Vice President Kamala Harris to Announce Action Plan that Accelerates Bipartisan Infrastructure Law Investments to Replace All Lead Pipes in Next Decade
All Americans deserve to drink clean water, breathe clean air, and live in healthy homes. However, lead in drinking water pipes, faucets, paint, and walls threatens the health and well-being of American families and children across the country. The Environmental Protection Agency (EPA), Centers for Disease Control and Prevention (CDC), and countless experts agree that there is no known safe level of lead in a child’s blood.
Yet, up to 10 million American households connect to water through lead pipes and service lines. Children, toddlers, and teenagers in 400,000 schools and child care facilities are at risk of exposure to lead in their water. And 24 million housing units have significant lead-based paint hazards. Because of inequitable infrastructure development and disinvestment, low-income communities and communities of color are disproportionately exposed to these risks. President Biden and Vice President Harris believe this is unacceptable and must change. No child, no family, no teacher, no American should drink water with lead or be exposed to lead paint in their homes.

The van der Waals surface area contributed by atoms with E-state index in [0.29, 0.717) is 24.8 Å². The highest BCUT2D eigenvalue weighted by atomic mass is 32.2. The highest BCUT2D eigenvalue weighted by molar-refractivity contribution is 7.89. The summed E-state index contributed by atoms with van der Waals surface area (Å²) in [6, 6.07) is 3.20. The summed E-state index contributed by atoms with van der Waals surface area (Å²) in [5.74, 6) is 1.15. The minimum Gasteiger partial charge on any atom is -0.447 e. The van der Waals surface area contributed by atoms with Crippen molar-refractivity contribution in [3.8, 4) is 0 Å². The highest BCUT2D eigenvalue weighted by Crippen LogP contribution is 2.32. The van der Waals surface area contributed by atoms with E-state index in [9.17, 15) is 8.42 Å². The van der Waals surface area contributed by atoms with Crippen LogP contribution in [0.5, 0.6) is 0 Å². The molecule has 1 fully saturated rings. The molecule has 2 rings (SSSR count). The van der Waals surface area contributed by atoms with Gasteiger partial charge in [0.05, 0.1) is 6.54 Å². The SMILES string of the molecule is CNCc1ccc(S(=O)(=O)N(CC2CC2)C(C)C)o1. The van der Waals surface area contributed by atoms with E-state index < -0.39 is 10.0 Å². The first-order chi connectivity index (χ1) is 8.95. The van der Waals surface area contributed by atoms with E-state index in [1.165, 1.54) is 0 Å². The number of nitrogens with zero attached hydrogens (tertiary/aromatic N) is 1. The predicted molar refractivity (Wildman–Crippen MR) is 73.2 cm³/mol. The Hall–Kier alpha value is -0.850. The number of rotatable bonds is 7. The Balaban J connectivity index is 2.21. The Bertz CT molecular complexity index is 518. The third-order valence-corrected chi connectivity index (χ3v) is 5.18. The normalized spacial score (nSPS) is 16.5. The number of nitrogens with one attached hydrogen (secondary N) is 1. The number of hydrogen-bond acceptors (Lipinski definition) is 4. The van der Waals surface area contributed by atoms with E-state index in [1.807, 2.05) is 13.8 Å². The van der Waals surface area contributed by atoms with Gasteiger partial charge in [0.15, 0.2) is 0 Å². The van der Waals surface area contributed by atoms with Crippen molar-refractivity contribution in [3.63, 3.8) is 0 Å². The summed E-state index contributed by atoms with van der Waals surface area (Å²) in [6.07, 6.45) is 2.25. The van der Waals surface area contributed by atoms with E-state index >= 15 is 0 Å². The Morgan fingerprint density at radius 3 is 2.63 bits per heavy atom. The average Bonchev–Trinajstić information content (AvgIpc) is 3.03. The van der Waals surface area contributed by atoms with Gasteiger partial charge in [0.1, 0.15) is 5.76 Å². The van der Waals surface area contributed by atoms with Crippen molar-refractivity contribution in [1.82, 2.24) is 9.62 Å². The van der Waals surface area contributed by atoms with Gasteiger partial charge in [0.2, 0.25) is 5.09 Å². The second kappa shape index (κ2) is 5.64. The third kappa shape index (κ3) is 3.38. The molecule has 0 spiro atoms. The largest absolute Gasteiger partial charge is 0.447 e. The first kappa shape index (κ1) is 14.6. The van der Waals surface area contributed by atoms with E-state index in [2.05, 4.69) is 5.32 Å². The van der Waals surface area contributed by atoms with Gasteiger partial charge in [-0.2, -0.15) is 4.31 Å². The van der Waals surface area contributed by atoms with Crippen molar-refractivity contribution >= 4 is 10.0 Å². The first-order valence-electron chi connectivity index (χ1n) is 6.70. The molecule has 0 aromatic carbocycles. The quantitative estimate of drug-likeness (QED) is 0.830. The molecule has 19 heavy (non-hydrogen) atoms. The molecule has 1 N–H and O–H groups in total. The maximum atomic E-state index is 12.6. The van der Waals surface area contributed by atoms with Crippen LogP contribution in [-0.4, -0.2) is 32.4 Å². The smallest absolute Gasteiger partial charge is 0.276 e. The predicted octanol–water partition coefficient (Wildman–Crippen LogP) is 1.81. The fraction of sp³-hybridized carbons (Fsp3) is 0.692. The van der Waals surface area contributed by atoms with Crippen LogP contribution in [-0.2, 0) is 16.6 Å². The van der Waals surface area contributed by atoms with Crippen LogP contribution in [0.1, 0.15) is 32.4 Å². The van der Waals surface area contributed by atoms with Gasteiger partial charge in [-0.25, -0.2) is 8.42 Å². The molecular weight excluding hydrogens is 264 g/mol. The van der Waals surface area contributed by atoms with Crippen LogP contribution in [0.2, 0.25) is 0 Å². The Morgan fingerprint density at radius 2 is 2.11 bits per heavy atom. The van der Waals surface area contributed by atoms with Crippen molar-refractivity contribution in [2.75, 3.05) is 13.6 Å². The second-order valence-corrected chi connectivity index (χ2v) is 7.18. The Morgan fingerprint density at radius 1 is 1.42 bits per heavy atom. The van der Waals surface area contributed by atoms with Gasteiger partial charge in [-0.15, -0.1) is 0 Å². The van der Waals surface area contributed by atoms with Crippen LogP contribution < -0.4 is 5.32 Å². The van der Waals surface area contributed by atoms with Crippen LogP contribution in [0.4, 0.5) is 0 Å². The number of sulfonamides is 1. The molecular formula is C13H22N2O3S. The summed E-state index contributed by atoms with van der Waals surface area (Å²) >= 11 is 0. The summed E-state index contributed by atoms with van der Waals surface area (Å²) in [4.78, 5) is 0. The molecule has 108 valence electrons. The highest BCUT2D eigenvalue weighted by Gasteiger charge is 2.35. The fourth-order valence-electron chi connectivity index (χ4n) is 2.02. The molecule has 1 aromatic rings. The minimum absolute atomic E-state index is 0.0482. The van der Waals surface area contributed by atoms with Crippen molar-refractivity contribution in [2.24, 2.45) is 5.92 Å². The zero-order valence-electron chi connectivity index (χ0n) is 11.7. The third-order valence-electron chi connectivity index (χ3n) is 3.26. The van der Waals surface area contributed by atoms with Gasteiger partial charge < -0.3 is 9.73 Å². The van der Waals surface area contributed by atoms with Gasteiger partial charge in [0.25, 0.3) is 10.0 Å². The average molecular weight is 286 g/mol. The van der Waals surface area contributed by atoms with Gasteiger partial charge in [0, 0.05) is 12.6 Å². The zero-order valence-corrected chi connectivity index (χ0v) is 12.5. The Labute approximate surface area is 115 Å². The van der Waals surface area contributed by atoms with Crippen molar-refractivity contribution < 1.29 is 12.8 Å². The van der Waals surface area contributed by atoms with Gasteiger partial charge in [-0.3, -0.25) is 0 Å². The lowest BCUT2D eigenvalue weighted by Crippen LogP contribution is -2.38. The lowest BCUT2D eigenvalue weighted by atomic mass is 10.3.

That is why the President and Vice President made replacing lead pipes a centerpiece of the Bipartisan Infrastructure Law – to deliver clean drinking water to families and children across America. These game-changing investments will put American plumbers and pipefitters to work replacing all of the America’s lead pipes and service lines and making other critical upgrades. All families, children, and Americans should be able to turn on the faucet at home or school and drink clean water — including in low-income communities and communities of color that have been disproportionally affected by dangerous lead pipes – while we also create good paying jobs remediating lead paint in homes.